Clearly, this is discrimination. The word will get out in the community regarding this practice, and it will hurt the business of FedEx. Simply put, a lot of us who use the service will not put our dollars where we cannot be free.

Franklin Madison
Jersey City, New Jersey

Locked Out

In response to Joel McQueen's article "Dread Locked," I would like to express my condemnation of Federal Express's totalitarian employee policies.

The dilemma faced by former FedEx senior service agent Kenneth Dickens is emblematic of a larger problem: corporate America has far too much influence on societal and cultural norms. A corporation should not have the right to discriminate on the basis of physical appearance.

I find FedEx's actions thoroughly appalling, and I applaud Mr. Dickens's decision to file with the city's Equal Employment Opportunity Commission.

We all ought to follow his lead and be quick to counter suppression of personal freedom wherever it rears its ugly head.

Mike Clement
Dix Hills, Long Island

She Got Gamed

I really appreciated Lev Grossman's article on Ultima Online ["Mayhem in Cyberspace," February 15]. I have been playing Ultima for about two years, and have even volunteered some of my time counseling players. I have been PKd [player-killed] numerous times, lost thousands of Britannian gold pieces [which players purchase to play the game], and even lost my Ultima home.

As frustrating as all of that has been, I have made contact with people from all over the world, and formed some very valuable friendships. Thank you for shedding a positive light on something that many people still don't understand.

Belinda Hasting
Knoxville, Tennessee

Seventh Heaven

Many thanks to Deborah Jowitt for her thoughtful, well-informed review of The Beethoven Seventh at New York City Ballet ["Tharp the Bold," February 8].

I've had more than my fill of critics who attack Twyla Tharp for being ambitious, visionary, and original in her work with George Balanchine's company—as if the founder had not been, well, ambitious, visionary, and original.

The best thing about the Voice reviews is that they toe no party line, but speak to artists' visions.

As for Ms. Jowitt, you go girl!

Harry Matthews

Lovin' Spoonful

I was surprised and touched by Camden Joy's article on Spoon and the fall of '90s white rock ["Total Systems Failure," January 25].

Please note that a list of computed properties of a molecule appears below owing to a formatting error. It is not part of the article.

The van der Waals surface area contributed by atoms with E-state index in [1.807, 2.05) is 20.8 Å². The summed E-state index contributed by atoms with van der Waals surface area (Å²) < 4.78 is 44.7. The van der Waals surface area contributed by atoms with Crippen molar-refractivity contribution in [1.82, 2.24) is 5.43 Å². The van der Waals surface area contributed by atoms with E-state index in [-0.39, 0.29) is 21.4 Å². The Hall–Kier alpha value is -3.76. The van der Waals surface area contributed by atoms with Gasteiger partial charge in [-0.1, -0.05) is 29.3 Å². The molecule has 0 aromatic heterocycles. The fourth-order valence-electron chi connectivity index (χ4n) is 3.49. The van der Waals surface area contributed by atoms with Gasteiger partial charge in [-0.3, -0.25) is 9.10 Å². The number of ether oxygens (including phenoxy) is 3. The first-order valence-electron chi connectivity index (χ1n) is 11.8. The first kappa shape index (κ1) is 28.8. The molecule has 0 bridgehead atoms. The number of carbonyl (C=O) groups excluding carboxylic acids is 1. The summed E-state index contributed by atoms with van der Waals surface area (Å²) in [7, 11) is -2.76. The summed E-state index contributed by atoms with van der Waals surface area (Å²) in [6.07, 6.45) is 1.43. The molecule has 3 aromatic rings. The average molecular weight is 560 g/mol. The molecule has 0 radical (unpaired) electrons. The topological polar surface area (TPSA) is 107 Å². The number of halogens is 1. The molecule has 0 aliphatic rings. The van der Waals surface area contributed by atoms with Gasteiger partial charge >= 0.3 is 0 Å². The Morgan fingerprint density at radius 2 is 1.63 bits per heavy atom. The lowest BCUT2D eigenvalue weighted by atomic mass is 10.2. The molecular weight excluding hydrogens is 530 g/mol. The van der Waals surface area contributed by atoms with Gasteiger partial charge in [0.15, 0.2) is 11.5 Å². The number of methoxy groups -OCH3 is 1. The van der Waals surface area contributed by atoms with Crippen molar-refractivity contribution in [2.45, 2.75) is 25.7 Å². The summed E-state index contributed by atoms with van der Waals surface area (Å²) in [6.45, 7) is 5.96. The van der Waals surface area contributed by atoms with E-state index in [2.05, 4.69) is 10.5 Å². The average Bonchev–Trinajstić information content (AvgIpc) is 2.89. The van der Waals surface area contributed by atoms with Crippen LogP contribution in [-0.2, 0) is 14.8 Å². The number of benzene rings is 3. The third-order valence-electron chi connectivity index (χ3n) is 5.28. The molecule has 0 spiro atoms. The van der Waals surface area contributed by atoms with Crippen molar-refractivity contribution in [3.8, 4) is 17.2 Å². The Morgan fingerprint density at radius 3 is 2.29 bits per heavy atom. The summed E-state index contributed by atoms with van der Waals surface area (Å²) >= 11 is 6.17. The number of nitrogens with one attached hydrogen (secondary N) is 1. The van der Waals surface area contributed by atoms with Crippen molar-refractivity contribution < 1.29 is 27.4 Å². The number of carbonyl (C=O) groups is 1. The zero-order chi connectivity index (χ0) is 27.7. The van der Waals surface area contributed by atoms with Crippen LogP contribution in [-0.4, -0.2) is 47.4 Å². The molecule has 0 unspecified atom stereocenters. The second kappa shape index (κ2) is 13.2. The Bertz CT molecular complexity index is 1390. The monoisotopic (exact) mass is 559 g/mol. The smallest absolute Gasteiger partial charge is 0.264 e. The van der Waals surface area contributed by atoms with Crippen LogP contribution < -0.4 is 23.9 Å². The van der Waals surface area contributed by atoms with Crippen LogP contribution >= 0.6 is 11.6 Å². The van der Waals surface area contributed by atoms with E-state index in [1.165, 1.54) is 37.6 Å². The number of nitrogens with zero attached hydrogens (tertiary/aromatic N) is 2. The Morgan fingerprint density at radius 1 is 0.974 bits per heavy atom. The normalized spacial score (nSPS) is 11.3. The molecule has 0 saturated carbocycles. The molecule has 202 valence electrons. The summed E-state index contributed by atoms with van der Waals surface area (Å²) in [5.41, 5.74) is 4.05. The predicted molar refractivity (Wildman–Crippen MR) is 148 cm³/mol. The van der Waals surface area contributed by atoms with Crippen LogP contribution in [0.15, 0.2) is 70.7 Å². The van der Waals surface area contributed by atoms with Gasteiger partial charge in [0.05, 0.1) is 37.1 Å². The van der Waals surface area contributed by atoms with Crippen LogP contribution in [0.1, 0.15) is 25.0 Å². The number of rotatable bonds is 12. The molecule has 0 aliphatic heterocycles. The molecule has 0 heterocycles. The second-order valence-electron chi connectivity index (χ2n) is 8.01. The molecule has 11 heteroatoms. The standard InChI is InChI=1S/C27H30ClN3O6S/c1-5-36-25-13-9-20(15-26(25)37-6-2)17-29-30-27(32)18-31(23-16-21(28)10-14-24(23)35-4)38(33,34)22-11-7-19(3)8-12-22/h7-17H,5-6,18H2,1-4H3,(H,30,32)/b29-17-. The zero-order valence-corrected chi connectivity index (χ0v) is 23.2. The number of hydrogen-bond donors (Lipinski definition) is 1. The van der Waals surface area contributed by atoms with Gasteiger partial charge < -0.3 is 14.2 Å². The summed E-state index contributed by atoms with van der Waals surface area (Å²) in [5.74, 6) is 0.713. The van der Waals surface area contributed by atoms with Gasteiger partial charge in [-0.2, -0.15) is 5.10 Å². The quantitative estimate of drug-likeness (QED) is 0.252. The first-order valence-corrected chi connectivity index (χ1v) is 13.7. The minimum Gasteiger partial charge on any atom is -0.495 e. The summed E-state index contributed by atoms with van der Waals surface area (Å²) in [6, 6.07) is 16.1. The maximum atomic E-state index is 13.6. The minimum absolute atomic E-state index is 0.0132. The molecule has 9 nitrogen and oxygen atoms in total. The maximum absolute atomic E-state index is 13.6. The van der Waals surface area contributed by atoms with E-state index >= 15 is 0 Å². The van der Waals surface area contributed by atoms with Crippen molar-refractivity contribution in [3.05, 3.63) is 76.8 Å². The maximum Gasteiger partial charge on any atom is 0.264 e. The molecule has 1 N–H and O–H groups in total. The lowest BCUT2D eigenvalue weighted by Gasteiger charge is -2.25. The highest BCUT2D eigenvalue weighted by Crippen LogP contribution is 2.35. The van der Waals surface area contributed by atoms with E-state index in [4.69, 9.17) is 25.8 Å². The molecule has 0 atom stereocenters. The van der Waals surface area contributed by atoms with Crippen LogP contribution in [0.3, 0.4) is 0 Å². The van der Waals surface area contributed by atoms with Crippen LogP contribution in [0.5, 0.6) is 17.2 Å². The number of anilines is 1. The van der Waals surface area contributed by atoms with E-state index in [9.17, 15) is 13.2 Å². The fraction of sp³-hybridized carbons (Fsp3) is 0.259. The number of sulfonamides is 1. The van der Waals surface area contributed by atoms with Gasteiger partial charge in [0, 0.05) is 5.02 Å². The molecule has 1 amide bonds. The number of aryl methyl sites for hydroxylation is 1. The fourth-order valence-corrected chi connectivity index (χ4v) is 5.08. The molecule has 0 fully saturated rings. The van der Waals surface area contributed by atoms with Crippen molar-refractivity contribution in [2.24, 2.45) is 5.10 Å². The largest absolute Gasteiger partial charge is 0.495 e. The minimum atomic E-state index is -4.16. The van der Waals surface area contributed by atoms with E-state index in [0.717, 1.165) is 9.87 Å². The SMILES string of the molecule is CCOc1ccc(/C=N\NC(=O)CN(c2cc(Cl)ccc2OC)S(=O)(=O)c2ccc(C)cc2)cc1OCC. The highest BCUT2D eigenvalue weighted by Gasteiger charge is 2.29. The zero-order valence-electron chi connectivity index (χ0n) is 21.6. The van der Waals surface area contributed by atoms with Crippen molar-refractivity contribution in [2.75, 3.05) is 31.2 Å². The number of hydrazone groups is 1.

I met Britt Daniel and Jim Eno of Spoon just after they formed their band, and watched them record the "Agony of Laffitte" single in a friend's garage in central Austin. I think the album A Series of Sneaks is close to a classic, and I am surprised that someone else is listening to music (as opposed to listening to what people say about music). Though the music business is in sad shape, take heart. No real musician is ever in it for business reasons. And as long as America still has garages, bedrooms, six-packs, and guitars (or turntables, sitars, and Moogs), real rock and roll will never die.

Phillip Niemeyer
Austin, Texas

Wise Guise

What a shame you let Michael Atkinson interview Frederick Wiseman. Here you have one of the great documentary filmmakers of all time and Atkinson wants to get in a pissing contest about objectivity. He couldn't leave it alone when Wiseman eloquently responded to his film school whining by saying, "I'm an active participant, just not a very obvious participant." He needed to show us he went to college and learned about deconstruction. And then to snipe at the value of Titicut Follies, a film that helped change the treatment of inmates throughout this country.

It's hard to know what the hell was wrong with Atkinson—maybe Wiseman reminded him of his father and he needed to express his anger at daddy. The unfortunate thing is that he treated Wiseman shabbily, and he wasted a great opportunity for all of us to hear what he might have said.

Paul Quinn
Los Angeles, California

Michael Atkinson replies: That Wiseman was treated "shabbily" would surely be news to Wiseman, just as the involvement of deconstruction and my father is news to me. This was, rather, a discussion of formal issues that pertain to all documentaries, including Wiseman's Titicut Follies in particular.

Desolation Row

I am a neighbor of the former East 5th Street squatters who were profiled in J.A. Lobbia's February 8 Towers & Tenements column ["Does the City Owe Squat?"]. Although it was two years ago, I still feel empathy and sadness for the squatters, and the indignities they were forced to endure at the hands of the Department of Buildings and Adolf Giuliani's henchmen.

The fire that preceded their removal was a tragedy, but thankfully did not result in any injuries. But what then was done to the squatters was truly sadistic. From my next-door window, I watched horrified as they were restrained by NYPD barricades from retrieving their pets or personal belongings. I remember them begging for just a few minutes to reenter the building to reclaim their possessions.

I never felt as though my squatter neighbors were getting a free ride living as they did. Rather, I was glad that someone was utilizing two city-abandoned buildings that had lain fallow for so long. The city never took any interest in those structures before the fire, which, by the way, appeared to cause minimal damage—yet, within hours, they had mobilized a wrecking crew and had the cops in riot gear.

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